As much of the West continues to be plagued by intense drought, the production of favorite and trendy foods may be more challenging for states operating in dry conditions.
According to the U.S. Drought Monitor, states such as California, Texas and Nevada are suffering the most. These states produce a variety of hip, healthy foods, and the challenge of producing some crops becomes difficult when water is less readily available.
Along with other favorites such as coffee and chocolate, the massive volume of water needed to produce these goods can be alarming, especially when compared to the rise in drought conditions.
California is know for its wine country, but with the drought, certain crops like grapes may be at risk.
After all, it takes nearly 29 gallons of water to produce one single glass of wine according to WaterStat, a Netherlands-based learning community that provides free information about water use around the world.
Grapes are an essential good in terms of economic stability for the state as the second largest crop in terms of value of production in 2013. Wine production amounted to a value greater than $3 billion in 2013 alone.
As of July 31, over 50 percent of California is under the highest drought classification making for strenuous farming practices for all crops, including the world-renowned California grapes.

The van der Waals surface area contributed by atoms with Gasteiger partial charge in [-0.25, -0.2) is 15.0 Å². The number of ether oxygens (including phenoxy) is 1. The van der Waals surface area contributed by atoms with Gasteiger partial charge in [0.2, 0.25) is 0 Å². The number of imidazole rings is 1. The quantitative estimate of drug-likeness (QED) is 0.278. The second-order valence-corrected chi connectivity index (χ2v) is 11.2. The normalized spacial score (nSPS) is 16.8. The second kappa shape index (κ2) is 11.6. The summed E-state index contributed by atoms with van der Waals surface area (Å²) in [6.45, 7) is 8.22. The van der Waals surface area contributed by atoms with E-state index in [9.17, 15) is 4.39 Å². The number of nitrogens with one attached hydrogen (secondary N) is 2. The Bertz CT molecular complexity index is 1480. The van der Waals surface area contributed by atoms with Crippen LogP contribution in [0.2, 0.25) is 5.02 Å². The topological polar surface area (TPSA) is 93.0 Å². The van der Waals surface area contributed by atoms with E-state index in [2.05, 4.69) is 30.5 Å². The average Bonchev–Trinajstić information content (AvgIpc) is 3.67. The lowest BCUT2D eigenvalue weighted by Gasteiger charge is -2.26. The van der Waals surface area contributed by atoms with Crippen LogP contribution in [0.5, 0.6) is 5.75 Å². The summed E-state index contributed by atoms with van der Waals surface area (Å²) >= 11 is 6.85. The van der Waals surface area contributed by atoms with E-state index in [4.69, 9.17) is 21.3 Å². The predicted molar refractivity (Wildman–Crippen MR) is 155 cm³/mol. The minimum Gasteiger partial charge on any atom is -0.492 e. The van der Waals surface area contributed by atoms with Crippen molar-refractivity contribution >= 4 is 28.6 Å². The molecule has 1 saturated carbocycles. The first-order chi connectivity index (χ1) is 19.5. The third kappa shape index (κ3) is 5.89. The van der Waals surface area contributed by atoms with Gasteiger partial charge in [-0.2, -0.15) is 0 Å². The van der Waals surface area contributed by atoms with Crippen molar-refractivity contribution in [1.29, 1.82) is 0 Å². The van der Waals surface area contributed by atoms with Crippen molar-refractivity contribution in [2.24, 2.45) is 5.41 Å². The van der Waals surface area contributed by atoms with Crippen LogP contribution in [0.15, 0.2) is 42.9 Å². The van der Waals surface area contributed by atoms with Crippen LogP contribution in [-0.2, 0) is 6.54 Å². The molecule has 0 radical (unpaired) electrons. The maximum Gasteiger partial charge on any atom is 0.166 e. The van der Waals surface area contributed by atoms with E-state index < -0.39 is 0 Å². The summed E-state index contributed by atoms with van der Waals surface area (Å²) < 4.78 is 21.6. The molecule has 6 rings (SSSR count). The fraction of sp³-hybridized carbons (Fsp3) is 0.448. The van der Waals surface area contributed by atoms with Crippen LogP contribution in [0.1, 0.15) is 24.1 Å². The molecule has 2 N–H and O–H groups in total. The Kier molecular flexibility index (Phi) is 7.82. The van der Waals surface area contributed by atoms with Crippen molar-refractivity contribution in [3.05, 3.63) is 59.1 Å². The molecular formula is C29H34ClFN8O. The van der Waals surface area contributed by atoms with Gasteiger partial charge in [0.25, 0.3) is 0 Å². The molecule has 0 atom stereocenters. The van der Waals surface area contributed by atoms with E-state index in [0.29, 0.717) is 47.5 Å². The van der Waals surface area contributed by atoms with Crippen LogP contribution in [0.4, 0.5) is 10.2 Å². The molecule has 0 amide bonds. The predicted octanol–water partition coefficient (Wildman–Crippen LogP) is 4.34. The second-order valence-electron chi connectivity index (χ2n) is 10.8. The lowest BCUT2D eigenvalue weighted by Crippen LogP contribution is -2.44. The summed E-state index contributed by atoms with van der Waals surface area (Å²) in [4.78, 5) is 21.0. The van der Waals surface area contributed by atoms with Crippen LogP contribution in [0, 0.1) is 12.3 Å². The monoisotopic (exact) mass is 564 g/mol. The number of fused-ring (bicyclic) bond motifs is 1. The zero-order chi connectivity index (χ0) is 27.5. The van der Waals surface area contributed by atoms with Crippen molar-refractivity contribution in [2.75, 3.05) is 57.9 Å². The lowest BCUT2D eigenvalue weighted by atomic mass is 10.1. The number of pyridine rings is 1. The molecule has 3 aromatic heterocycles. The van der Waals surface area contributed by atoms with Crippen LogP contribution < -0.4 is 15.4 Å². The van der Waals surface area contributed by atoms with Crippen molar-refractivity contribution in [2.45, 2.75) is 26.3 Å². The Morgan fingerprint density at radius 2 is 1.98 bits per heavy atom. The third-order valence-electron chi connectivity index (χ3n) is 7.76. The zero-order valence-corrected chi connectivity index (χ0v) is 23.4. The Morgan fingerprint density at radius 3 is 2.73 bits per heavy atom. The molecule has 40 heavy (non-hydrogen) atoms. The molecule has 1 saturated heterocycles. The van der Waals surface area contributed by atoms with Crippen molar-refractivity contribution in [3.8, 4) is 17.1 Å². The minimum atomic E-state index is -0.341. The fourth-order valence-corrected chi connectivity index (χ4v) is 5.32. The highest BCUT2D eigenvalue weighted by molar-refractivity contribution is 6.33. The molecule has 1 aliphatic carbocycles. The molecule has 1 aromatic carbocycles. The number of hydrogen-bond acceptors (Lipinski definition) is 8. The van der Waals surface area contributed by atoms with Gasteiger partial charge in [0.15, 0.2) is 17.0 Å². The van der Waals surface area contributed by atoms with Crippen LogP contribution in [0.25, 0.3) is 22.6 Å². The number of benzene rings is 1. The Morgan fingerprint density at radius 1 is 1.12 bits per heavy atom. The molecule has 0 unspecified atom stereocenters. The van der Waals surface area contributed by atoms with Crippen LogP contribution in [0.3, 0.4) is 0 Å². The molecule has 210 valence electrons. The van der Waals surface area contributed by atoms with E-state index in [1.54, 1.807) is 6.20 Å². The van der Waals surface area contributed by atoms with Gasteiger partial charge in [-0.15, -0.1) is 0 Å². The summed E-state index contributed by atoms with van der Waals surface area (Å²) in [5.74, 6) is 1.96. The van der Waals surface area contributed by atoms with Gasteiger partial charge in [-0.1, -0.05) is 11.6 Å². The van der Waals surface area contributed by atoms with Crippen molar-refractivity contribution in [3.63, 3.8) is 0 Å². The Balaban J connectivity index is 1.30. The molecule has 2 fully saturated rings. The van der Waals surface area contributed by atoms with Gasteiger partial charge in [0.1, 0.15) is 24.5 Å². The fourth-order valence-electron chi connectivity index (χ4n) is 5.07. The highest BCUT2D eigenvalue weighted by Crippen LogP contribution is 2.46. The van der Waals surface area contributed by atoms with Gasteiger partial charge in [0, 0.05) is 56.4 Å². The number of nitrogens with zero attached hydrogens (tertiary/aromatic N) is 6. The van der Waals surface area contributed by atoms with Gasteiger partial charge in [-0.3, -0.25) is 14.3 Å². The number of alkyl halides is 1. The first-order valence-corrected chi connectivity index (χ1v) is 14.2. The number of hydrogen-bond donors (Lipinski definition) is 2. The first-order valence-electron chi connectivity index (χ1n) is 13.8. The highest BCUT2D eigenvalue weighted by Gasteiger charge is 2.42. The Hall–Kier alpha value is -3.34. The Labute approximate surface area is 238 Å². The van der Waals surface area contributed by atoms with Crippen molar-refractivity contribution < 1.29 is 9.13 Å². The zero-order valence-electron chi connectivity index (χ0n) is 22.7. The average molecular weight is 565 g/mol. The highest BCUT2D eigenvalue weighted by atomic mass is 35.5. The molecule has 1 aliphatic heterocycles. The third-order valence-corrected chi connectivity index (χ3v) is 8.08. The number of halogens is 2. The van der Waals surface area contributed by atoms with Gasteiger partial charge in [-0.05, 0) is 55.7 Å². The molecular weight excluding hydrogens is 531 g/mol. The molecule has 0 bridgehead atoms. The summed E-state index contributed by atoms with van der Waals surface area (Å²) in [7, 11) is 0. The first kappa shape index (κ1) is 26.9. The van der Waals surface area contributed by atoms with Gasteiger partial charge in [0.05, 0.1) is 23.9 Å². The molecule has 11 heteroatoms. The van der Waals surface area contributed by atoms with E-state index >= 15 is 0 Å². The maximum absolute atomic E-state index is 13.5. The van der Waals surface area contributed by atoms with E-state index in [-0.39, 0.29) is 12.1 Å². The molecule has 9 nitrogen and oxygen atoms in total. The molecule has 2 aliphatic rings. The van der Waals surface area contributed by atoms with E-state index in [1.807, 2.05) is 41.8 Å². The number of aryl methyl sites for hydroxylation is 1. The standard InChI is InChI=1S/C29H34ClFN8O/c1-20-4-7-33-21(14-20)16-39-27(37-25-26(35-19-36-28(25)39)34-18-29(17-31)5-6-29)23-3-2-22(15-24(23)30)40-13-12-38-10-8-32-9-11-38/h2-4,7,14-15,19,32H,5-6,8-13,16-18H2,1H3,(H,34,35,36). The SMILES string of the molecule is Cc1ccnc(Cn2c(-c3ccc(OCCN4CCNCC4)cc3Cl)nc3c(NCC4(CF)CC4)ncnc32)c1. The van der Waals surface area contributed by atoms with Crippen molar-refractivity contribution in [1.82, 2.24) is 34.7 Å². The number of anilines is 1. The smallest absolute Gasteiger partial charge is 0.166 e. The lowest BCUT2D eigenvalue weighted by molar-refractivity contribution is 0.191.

"The ongoing three-year severe drought in California is causing farmers to leave fallow hundreds of thousands of acres of farmland," AccuWeather West Coast Expert Senior Meteorologist Ken Clark said. "This is not only causing a severe hardship on the farmers but is also limiting the amount of food coming from this vital growing area in the U.S."
California's crop with the most value of production in 2013 was almonds, a healthy snack that has soared in popularity. Texas, another state trying to battle drought, boasts cotton as the number one crop with the highest production value last year. For other states suffering under the drought, wheat crops, potatoes, wheat, melons and dairy are all consumed regularly across the world, but a high volume of water is necessary for production.
Here are the surprising stats about the water needed to produce some of the most important crops for states and other favorite foods: